The biggest reason why kids don’t move onto the next level is because they have a poor experience. Maybe they had an unfair coach, or they didn’t get to play, or their parents were embarrassing them in the stands. I see coaches yelling at kids. I see coaches are calling pitches in little league games. I've seen little leaguers throw over 100 pitches. That’s too much. We need to make these experiences better for kids from t-ball all the way up to college.
Another problem is that there are fewer former players working in the community to develop young players. There isn’t an app for that. You have to be on the field engaging with kids.
You played on some great teams in your career. What was it like coming up with the Big Red Machine in the late 70’s?
My first start in majors was in 1978. We had players like Bench, Rose, Morgan, Foster, Griffey. We had just traded for Tom Seaver. I was lucky because I had been around those guys in spring training for a couple of seasons, so I wasn't in awe of them.
I was also very lucky to have mentors like Johnny Bench, who took young players under his wing. He showed us how to act, on and off the field. And, of course, we had one of the greatest managers in the history of the game, Sparky Anderson.
Who is the best player you ever played with and was there ever a batter who always had your number?
It's hard to pick the best because there have been so many. I played with Nolan Ryan in Houston and he had the greatest stuff I have ever seen. I'd put him up there with Johnny Bench. There's only six catchers in the Hall of Fame and I was lucky to throw to one of them.
I'll never forget the night Johnny hit three home runs in one game. They were all sinkers and he pulled them over the left field wall at Jack Murphy Stadium in San Diego. And back then, you had to really hit it hard to get it out at that ballpark.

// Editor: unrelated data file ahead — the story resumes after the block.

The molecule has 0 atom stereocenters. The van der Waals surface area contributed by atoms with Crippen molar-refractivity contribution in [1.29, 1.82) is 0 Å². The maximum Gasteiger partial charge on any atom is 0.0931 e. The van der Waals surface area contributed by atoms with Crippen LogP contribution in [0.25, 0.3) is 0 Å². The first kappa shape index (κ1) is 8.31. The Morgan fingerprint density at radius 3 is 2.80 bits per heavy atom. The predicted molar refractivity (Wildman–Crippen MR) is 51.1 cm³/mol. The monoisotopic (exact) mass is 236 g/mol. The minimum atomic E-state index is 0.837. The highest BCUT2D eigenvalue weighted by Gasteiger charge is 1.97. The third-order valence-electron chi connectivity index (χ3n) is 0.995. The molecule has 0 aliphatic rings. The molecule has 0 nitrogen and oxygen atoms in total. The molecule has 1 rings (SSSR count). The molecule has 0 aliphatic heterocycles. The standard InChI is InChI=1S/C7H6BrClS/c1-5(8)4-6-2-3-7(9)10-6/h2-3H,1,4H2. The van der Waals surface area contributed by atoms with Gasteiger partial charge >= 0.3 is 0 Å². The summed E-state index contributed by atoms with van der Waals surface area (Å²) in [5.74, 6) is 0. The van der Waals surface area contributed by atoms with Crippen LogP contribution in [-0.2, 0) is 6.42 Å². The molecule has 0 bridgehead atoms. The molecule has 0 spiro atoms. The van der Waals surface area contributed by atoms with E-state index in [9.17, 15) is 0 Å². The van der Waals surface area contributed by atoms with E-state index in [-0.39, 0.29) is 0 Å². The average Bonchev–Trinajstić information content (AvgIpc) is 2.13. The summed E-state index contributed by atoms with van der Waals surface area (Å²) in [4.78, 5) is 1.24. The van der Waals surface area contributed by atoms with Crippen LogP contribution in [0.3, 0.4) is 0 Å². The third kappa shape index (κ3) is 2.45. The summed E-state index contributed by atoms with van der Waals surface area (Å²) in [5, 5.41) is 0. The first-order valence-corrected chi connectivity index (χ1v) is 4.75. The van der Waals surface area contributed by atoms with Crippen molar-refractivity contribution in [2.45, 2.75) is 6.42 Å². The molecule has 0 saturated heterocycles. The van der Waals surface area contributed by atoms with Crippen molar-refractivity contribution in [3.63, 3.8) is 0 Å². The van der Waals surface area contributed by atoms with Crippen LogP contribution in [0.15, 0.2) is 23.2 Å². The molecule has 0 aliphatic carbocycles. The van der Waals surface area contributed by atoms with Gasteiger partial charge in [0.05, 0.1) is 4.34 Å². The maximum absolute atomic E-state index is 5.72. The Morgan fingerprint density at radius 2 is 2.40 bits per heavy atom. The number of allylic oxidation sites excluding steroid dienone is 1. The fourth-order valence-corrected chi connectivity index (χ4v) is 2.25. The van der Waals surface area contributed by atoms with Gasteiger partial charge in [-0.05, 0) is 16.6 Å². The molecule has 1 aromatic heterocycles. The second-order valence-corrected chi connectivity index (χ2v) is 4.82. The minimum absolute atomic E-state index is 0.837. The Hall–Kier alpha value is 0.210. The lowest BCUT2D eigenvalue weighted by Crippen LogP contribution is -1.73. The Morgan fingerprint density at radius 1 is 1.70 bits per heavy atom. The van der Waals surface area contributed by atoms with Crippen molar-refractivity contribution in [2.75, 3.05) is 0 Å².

As for batters who had my number. For a while, Andre Dawson was hitting .450 off of me. But a lot of players could get hits. I was a sinker-baller and I was known for keeping the ball in the park. In 14 years, I gave up 99 home runs. But I never really kept track of which batters had good averages against me. By the time you face someone 50 times, there’s no mystery. You just have to make good pitches.
Tell us about your latest venture, iBaseballChannel.com.
It's a baseball site for baseball fans. We're about more than statistics and standings. We tell timeless stories. You'll see a lot of in depth analysis about the game. We have great interviews with the legends of the game. We also talk to fans from all walks of life. We have interviewed several musicians about their love for baseball. We talked to Kenny Loggins and the Gin Blossoms.
Lately, we've expanded into videos, podcasts and fan forums. We’re going to do monthly live chats with pro ballplayers. We’re going to be associate producers on a feature film about the first deaf mute baseball player. And we love to get involved with local baseball fan pages. If you have one, reach out to me. I'd love to be part of a Billings baseball fan page.